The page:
SOLD – Signed on the foot in script, ‘Negretti & Zambra, Opticians, 11 Hatton Garden, London’, the microscope stands 46 cms set vertical, racked down and 52.5 cms fully racked out.
This microscope can be seen on page 94 (number 80) of the book ‘The Great Age of the Microscope – GL’E Turner, quote: ……built to the familiar Ross pattern, with Y-shaped foot, trunnions and limb and arm to take the body tube. The large mechanical stage has a rotatable top plate which supports the specimen by a rest and movable bar. The mirror is plano concave. Coarse focusing is by rackwork that lifts a triangular-sectioned bar from within the limb………..’
Very, very similar to a Ross No 1 stand.
The case holds:
A sub stage prism which is attached to a rectangular plate that clips into position below the stage.
A high power and low power eye-piece, but only one ‘top hat’.
1 inch objective in canister, the can signed ‘Negretti & Zambra, Opticians, London’.
1/2 inch objective ” ” ” ” ” ” ” “
1/4 inch objective ” ” ” ” ” ” ” “
Nosepice prism in can.
Pre RMS objective holder.
Large live box (lacking glass).
Holder / bracket for stage to hold tweezers.
Various amateur slides in drawer.
The mahogany case measures 36 cms x 24.5 cms x 24.5 ms with brass handle. No cracks.
A few negative points…..
The lacquer is almost worn away on the draw tube. The 8 cms plano concave mirror is very worn on both sides. The stage slips when moving up and down (the spline of the wheel moves small links under the stage. I cannot see anything worn or broke. Something may need tightening). The microscope fits to a mahogany base which has been broken and re-glued. Lock missing to door. The drawtube top should fix to a wooden slat within the case but this is missing.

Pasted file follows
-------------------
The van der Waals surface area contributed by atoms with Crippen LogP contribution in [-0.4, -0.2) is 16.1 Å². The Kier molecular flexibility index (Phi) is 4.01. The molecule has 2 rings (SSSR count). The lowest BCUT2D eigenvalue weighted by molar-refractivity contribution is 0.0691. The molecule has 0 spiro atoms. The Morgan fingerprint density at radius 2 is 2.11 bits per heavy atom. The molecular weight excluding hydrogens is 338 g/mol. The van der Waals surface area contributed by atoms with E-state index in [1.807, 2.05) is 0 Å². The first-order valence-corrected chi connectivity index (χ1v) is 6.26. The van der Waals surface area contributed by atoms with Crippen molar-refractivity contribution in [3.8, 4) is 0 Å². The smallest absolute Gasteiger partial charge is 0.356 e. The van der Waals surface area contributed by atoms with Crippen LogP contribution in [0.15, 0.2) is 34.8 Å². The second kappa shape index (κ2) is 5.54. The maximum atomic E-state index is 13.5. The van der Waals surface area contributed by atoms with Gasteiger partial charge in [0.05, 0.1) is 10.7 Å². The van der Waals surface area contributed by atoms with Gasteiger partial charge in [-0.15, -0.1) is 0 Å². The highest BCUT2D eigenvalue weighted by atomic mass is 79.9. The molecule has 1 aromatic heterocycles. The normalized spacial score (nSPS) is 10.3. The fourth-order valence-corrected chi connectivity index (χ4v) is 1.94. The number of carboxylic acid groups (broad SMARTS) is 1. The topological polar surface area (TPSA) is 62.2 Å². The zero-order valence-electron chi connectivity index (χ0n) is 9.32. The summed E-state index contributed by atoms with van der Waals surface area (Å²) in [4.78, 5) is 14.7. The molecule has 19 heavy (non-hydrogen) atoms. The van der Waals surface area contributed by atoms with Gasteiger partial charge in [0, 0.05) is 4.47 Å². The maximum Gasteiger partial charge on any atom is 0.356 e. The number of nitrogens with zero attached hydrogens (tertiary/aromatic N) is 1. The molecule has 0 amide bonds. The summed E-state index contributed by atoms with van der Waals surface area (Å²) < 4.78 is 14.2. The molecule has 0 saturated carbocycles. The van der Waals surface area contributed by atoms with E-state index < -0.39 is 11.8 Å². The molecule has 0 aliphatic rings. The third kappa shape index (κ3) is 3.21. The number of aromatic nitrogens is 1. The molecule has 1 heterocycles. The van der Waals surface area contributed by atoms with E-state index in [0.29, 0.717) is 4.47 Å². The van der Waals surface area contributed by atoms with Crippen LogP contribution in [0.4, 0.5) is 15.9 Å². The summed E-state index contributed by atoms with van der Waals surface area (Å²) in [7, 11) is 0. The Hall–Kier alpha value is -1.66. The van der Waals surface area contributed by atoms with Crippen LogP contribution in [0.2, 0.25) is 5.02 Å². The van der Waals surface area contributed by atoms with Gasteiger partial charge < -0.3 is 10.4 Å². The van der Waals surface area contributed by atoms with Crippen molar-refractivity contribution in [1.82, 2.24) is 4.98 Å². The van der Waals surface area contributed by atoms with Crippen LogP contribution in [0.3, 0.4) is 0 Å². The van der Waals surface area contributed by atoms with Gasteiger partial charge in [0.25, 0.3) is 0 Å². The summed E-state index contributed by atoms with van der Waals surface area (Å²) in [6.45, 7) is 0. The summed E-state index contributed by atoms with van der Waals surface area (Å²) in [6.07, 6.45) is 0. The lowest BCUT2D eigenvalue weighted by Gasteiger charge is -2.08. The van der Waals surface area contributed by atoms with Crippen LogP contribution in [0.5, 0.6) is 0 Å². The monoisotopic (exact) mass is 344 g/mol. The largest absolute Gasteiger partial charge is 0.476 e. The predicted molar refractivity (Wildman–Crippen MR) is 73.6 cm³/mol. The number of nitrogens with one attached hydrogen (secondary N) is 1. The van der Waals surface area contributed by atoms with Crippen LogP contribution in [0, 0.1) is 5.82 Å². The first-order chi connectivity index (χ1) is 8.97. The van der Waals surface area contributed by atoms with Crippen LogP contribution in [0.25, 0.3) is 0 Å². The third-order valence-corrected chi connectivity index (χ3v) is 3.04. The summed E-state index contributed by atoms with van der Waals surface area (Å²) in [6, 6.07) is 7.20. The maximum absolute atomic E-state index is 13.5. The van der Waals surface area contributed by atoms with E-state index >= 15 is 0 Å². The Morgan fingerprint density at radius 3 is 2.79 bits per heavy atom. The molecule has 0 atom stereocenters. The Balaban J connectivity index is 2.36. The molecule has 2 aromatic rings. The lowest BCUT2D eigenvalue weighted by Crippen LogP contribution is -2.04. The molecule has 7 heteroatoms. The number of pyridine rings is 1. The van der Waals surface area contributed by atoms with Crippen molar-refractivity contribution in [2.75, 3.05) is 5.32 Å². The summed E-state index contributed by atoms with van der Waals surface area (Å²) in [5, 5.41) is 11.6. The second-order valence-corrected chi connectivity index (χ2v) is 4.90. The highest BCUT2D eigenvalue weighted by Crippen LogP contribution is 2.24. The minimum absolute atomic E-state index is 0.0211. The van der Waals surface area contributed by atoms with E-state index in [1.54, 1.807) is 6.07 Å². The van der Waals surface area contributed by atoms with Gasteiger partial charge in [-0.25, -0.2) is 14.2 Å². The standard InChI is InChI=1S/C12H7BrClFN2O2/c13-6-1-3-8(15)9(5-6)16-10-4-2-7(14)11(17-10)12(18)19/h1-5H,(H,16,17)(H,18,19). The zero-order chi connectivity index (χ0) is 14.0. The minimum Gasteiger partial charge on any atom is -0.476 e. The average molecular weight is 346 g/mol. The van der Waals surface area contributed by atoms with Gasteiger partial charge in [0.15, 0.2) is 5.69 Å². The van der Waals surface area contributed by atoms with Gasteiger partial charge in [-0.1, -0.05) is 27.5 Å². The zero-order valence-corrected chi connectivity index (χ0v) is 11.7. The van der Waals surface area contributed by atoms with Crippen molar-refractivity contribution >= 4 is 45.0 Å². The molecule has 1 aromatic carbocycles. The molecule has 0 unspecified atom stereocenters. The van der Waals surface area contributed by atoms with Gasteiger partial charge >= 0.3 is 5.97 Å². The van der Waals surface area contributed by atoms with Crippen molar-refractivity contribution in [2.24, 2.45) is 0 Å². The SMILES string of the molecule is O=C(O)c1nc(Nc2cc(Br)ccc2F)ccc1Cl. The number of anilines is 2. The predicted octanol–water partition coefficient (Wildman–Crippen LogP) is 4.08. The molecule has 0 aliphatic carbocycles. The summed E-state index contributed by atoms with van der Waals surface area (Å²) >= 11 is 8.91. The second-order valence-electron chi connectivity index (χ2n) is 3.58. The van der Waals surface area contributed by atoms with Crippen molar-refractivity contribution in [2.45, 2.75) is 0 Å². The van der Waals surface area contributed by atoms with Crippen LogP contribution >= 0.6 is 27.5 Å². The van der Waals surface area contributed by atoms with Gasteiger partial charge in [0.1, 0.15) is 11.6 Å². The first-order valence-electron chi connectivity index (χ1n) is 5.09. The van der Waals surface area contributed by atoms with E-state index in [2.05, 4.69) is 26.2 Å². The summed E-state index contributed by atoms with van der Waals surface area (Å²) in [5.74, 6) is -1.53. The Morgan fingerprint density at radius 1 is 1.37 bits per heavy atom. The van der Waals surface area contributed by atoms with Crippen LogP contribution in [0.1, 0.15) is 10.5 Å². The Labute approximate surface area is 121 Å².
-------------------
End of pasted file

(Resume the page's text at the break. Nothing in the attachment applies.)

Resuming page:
Still a fine item and worthy of consideration.
Weight within the case is 10 kilos.
Negretti & Zambra worked at 11 Hatton Garden from 1850 – 1859. The objectives are pre RMS thread so dated circa 1855.
Ask the Dealer
I live in Lancashire (U.K.) and have been a dealer and collector of scientific and nautical instruments for a number of years. My stock has included some fine items from museums and colleges, which were surplus to their requirements. I occasionally purchase some interesting items from abroad, having established some reliable sources.